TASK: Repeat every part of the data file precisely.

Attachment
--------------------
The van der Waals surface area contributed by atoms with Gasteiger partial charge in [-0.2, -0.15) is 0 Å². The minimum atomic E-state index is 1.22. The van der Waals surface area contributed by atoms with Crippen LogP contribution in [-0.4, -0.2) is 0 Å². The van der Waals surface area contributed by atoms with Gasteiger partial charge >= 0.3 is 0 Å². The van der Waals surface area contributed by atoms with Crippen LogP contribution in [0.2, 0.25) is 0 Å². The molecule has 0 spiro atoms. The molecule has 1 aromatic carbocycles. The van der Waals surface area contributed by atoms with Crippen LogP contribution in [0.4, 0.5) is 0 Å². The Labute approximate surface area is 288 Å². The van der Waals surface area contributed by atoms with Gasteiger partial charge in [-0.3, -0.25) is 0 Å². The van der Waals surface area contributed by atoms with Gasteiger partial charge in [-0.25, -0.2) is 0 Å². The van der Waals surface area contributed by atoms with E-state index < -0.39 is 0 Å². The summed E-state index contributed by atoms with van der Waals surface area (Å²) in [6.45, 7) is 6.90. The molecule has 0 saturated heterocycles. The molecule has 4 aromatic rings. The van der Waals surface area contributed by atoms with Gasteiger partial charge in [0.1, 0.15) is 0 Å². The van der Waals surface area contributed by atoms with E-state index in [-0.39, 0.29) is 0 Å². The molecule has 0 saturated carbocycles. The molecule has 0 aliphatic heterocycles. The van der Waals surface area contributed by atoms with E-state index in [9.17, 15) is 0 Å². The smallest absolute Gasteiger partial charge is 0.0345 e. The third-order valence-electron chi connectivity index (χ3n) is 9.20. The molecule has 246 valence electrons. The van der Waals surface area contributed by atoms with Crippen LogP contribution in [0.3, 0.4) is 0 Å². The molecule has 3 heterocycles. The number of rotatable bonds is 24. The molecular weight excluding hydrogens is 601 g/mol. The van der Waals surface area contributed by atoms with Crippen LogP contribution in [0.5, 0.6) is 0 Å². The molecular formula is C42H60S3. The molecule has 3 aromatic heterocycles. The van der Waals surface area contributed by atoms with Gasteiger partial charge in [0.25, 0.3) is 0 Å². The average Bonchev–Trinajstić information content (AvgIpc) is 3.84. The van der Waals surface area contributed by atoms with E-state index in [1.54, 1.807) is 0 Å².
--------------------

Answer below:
The van der Waals surface area contributed by atoms with Gasteiger partial charge in [-0.2, -0.15) is 0 Å². The minimum atomic E-state index is 1.22. The van der Waals surface area contributed by atoms with Crippen LogP contribution in [-0.4, -0.2) is 0 Å². The van der Waals surface area contributed by atoms with Gasteiger partial charge >= 0.3 is 0 Å². The van der Waals surface area contributed by atoms with Crippen LogP contribution in [0.2, 0.25) is 0 Å². The molecule has 0 spiro atoms. The molecule has 1 aromatic carbocycles. The van der Waals surface area contributed by atoms with Crippen LogP contribution in [0.4, 0.5) is 0 Å². The Labute approximate surface area is 288 Å². The van der Waals surface area contributed by atoms with Gasteiger partial charge in [-0.3, -0.25) is 0 Å². The van der Waals surface area contributed by atoms with Gasteiger partial charge in [-0.25, -0.2) is 0 Å². The van der Waals surface area contributed by atoms with E-state index < -0.39 is 0 Å². The summed E-state index contributed by atoms with van der Waals surface area (Å²) in [6.45, 7) is 6.90. The molecule has 0 saturated heterocycles. The molecule has 4 aromatic rings. The van der Waals surface area contributed by atoms with Gasteiger partial charge in [0.1, 0.15) is 0 Å². The van der Waals surface area contributed by atoms with E-state index in [-0.39, 0.29) is 0 Å². The molecule has 0 saturated carbocycles. The molecule has 0 aliphatic heterocycles. The van der Waals surface area contributed by atoms with E-state index in [9.17, 15) is 0 Å². The smallest absolute Gasteiger partial charge is 0.0345 e. The third-order valence-electron chi connectivity index (χ3n) is 9.20. The molecule has 246 valence electrons. The van der Waals surface area contributed by atoms with Crippen LogP contribution in [0.3, 0.4) is 0 Å². The molecule has 3 heterocycles. The number of rotatable bonds is 24. The molecular weight excluding hydrogens is 601 g/mol. The van der Waals surface area contributed by atoms with Crippen LogP contribution in [0.5, 0.6) is 0 Å². The molecular formula is C42H60S3. The molecule has 3 aromatic heterocycles. The van der Waals surface area contributed by atoms with Gasteiger partial charge in [0.25, 0.3) is 0 Å². The average Bonchev–Trinajstić information content (AvgIpc) is 3.84. The van der Waals surface area contributed by atoms with E-state index in [1.54, 1.807) is 0 Å².